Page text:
Tears flowed when I shared the news with my wife. More than relief washed over our us. Being let go like a bad worker was one thing, the uncertainty of what was install for the upcoming two months with the military was another. I could breathe again, filled with gratitude. God had used my friend to open his hand and bless us. I could hold my head high again. I could leave my wife behind for a couple months, knowing she would be well taken care of.

With much less lead in my heart, I could now say my goodbyes and report in Pretoria to the medical battalion headquarters. Life was good — things would work out just fine. However, I was in for a surprise. We were forced to surrender all our civilian clothes and belongings to our next of kin who had accompanied us to the check-in point. It became clear — this would be no ordinary camp; there would be no fooling around.

I had the honour of forming part of the medical support for a convoy of a thousand military vehicles. The armoured- and support-vehicles had to be driven from Pretoria, through the Free State, Cape province, heading north through Namibia, into a temporary base in southern Angola. The three thousand kilometres with a thousand vehicles and several thousand men took three weeks to complete. Traveling the distance in military browns, in an eight-ton armoured ambulance without air conditioning in the middle of an African summer, was character formative.

By the time we reached the Namibian border after traveling for a fortnight in the sweltering heat, unable to wash each day’s dust from our bodies, it had become hard to tell which man was with or without a shirt. Some men went shirtless, the Commandant’s orders in spite.

After traversing Namibia, embraced by the Namib desert to the left and the Kalahari desert to the right, with only Koker trees during the day and the lonely jackals at night as accompaniment, we entered the tree-covered plains of Angola. It was possible to sigh with relief.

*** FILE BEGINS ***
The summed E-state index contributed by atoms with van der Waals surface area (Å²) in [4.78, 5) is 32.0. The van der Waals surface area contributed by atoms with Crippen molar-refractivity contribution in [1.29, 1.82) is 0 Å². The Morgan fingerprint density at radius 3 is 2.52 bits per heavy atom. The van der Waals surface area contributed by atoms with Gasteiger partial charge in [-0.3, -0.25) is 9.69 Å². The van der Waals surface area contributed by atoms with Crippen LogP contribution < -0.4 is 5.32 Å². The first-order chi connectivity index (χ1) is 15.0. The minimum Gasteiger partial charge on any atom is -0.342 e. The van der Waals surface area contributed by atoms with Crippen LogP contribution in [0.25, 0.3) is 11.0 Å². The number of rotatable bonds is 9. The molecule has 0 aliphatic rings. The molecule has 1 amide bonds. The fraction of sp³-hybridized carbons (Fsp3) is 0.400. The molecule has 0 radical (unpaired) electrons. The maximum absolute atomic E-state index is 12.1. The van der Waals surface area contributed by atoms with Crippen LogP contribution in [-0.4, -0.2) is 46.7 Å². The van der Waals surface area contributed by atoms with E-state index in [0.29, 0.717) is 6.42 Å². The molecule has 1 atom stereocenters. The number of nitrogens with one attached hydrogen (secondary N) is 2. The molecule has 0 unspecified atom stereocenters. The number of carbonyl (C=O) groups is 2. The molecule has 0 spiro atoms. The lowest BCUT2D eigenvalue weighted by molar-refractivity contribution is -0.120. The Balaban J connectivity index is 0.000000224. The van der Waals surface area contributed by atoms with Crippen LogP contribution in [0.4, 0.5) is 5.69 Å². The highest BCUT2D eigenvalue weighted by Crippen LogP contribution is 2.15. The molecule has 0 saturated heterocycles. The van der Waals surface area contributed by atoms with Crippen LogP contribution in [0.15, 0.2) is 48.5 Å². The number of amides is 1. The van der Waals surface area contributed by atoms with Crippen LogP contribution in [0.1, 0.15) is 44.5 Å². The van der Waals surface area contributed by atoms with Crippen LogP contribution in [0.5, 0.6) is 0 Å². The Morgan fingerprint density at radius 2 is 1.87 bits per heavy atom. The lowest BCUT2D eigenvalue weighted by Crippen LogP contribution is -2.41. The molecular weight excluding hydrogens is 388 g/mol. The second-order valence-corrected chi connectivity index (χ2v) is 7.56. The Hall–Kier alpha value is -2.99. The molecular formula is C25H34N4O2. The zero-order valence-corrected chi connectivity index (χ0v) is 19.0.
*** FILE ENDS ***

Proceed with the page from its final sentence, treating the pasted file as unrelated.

Once we reached the semi-permanent base, we all split up into smaller units. My new duty became to attach my armoured ambulance, driven by my medic, to the Ratel-90 unit. Ratel-90s were six-wheeled armoured attack vehicles, with 90-mm cannon turrets and had a 10-troop-carrying capacity.

Soon enough, we learned the ins and outs of the perfect fishbone. As soon as enemy fighter planes were reported to have taken to the skies, a Victor, Victor crackled over our radios, causing the unit to spread out like a fishbone. Having found cover under giant mopane trees, we’d watch the sun reflected on the wings of MIG 21s and 23s, flown by Cuban and Eastern German pilots.

And later, when the 500-hundred-pound bombs plopped on the outskirts of our sizeable laager, ripping craters in the soft earth, but none touching us, it was impossible not to become aware of a giant handheld above our camp, protecting us.

In those moments, I would experience an immeasurable peace. I’d see my darling waiting at the foothills of the Drakensberg, its peaks capped in white, her head slanted, listening to the triumphant call of the Fish Eagle.


Danie Botha was born in Zambia and completed his school education and medical training in South Africa. He has called Canada home for the past 19 years. He writes modern historical and contemporary fiction and blogs about positive aging and writing as healing.Visit Danie at
Danie Botha was born in Zambia and completed his school education and medical training in South Africa. He has called Canada home for the past 19 years. He writes modern historical and contemporary fiction and blogs about positive aging and writing as healing.Visit Danie at